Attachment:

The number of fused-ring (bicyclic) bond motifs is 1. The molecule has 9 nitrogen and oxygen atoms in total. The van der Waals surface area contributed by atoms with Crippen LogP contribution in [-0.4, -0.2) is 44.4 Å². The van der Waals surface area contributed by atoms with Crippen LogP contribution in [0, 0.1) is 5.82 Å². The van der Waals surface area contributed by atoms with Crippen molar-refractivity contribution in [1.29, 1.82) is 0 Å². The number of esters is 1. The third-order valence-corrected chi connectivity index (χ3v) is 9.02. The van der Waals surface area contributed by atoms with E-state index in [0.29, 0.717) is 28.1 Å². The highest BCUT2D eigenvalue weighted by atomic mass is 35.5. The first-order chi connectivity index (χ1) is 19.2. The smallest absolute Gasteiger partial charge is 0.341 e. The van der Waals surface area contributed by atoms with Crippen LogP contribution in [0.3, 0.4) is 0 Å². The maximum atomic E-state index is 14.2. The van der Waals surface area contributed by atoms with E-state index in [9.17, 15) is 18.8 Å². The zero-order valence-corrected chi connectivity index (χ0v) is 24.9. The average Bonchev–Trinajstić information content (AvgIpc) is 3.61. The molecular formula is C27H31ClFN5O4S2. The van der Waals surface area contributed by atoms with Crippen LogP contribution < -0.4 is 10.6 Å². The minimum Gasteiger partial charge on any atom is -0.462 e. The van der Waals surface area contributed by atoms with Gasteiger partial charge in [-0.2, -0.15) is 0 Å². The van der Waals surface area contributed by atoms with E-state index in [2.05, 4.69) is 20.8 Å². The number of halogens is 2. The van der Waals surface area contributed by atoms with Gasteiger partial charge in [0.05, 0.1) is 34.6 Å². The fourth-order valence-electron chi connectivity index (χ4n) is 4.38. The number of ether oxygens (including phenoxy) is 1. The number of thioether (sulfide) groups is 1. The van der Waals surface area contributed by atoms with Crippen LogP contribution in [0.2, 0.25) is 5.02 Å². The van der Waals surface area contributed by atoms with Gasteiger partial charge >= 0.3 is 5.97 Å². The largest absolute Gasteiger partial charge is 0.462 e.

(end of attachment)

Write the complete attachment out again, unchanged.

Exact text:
The number of fused-ring (bicyclic) bond motifs is 1. The molecule has 9 nitrogen and oxygen atoms in total. The van der Waals surface area contributed by atoms with Crippen LogP contribution in [-0.4, -0.2) is 44.4 Å². The van der Waals surface area contributed by atoms with Crippen LogP contribution in [0, 0.1) is 5.82 Å². The van der Waals surface area contributed by atoms with Crippen molar-refractivity contribution in [1.29, 1.82) is 0 Å². The number of esters is 1. The third-order valence-corrected chi connectivity index (χ3v) is 9.02. The van der Waals surface area contributed by atoms with E-state index in [0.29, 0.717) is 28.1 Å². The highest BCUT2D eigenvalue weighted by atomic mass is 35.5. The first-order chi connectivity index (χ1) is 19.2. The smallest absolute Gasteiger partial charge is 0.341 e. The van der Waals surface area contributed by atoms with Crippen LogP contribution in [0.3, 0.4) is 0 Å². The maximum atomic E-state index is 14.2. The van der Waals surface area contributed by atoms with E-state index in [9.17, 15) is 18.8 Å². The zero-order valence-corrected chi connectivity index (χ0v) is 24.9. The average Bonchev–Trinajstić information content (AvgIpc) is 3.61. The molecular formula is C27H31ClFN5O4S2. The van der Waals surface area contributed by atoms with Crippen LogP contribution < -0.4 is 10.6 Å². The minimum Gasteiger partial charge on any atom is -0.462 e. The van der Waals surface area contributed by atoms with Gasteiger partial charge in [-0.2, -0.15) is 0 Å². The van der Waals surface area contributed by atoms with E-state index in [2.05, 4.69) is 20.8 Å². The number of halogens is 2. The van der Waals surface area contributed by atoms with Gasteiger partial charge in [0.05, 0.1) is 34.6 Å². The fourth-order valence-electron chi connectivity index (χ4n) is 4.38. The number of ether oxygens (including phenoxy) is 1. The number of thioether (sulfide) groups is 1. The van der Waals surface area contributed by atoms with Crippen LogP contribution in [0.2, 0.25) is 5.02 Å². The van der Waals surface area contributed by atoms with Gasteiger partial charge >= 0.3 is 5.97 Å². The largest absolute Gasteiger partial charge is 0.462 e.